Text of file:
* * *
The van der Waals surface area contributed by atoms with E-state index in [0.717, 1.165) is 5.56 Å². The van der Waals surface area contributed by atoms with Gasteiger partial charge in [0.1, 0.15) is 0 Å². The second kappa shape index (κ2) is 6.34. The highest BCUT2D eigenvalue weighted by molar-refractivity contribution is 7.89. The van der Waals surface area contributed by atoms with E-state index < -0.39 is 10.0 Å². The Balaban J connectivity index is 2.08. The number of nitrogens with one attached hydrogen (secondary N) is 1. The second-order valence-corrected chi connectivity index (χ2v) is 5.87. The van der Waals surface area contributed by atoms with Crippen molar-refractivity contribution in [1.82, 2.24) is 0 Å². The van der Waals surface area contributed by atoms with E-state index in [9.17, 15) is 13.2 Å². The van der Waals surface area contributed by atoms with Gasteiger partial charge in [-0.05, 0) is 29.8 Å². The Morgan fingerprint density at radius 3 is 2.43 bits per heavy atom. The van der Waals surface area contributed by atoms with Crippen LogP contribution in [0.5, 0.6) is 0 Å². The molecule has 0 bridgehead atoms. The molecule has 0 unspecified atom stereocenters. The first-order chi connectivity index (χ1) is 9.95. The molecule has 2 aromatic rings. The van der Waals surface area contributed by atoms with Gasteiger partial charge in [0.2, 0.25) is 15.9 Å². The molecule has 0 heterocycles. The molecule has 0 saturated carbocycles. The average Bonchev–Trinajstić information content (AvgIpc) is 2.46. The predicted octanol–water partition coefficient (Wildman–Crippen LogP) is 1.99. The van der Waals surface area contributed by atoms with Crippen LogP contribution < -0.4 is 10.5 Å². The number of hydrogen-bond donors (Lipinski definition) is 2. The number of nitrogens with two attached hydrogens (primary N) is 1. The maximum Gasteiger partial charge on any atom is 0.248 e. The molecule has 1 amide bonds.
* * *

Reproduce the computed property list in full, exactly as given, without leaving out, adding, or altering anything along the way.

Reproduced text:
The van der Waals surface area contributed by atoms with E-state index in [0.717, 1.165) is 5.56 Å². The van der Waals surface area contributed by atoms with Gasteiger partial charge in [0.1, 0.15) is 0 Å². The second kappa shape index (κ2) is 6.34. The highest BCUT2D eigenvalue weighted by molar-refractivity contribution is 7.89. The van der Waals surface area contributed by atoms with E-state index < -0.39 is 10.0 Å². The Balaban J connectivity index is 2.08. The number of nitrogens with one attached hydrogen (secondary N) is 1. The second-order valence-corrected chi connectivity index (χ2v) is 5.87. The van der Waals surface area contributed by atoms with Crippen molar-refractivity contribution in [1.82, 2.24) is 0 Å². The van der Waals surface area contributed by atoms with E-state index in [9.17, 15) is 13.2 Å². The van der Waals surface area contributed by atoms with Gasteiger partial charge in [-0.05, 0) is 29.8 Å². The Morgan fingerprint density at radius 3 is 2.43 bits per heavy atom. The van der Waals surface area contributed by atoms with Crippen LogP contribution in [0.5, 0.6) is 0 Å². The molecule has 0 bridgehead atoms. The molecule has 0 unspecified atom stereocenters. The first-order chi connectivity index (χ1) is 9.95. The molecule has 2 aromatic rings. The van der Waals surface area contributed by atoms with Gasteiger partial charge in [0.2, 0.25) is 15.9 Å². The molecule has 0 heterocycles. The molecule has 0 saturated carbocycles. The average Bonchev–Trinajstić information content (AvgIpc) is 2.46. The predicted octanol–water partition coefficient (Wildman–Crippen LogP) is 1.99. The van der Waals surface area contributed by atoms with Crippen LogP contribution < -0.4 is 10.5 Å². The number of hydrogen-bond donors (Lipinski definition) is 2. The number of nitrogens with two attached hydrogens (primary N) is 1. The maximum Gasteiger partial charge on any atom is 0.248 e. The molecule has 1 amide bonds.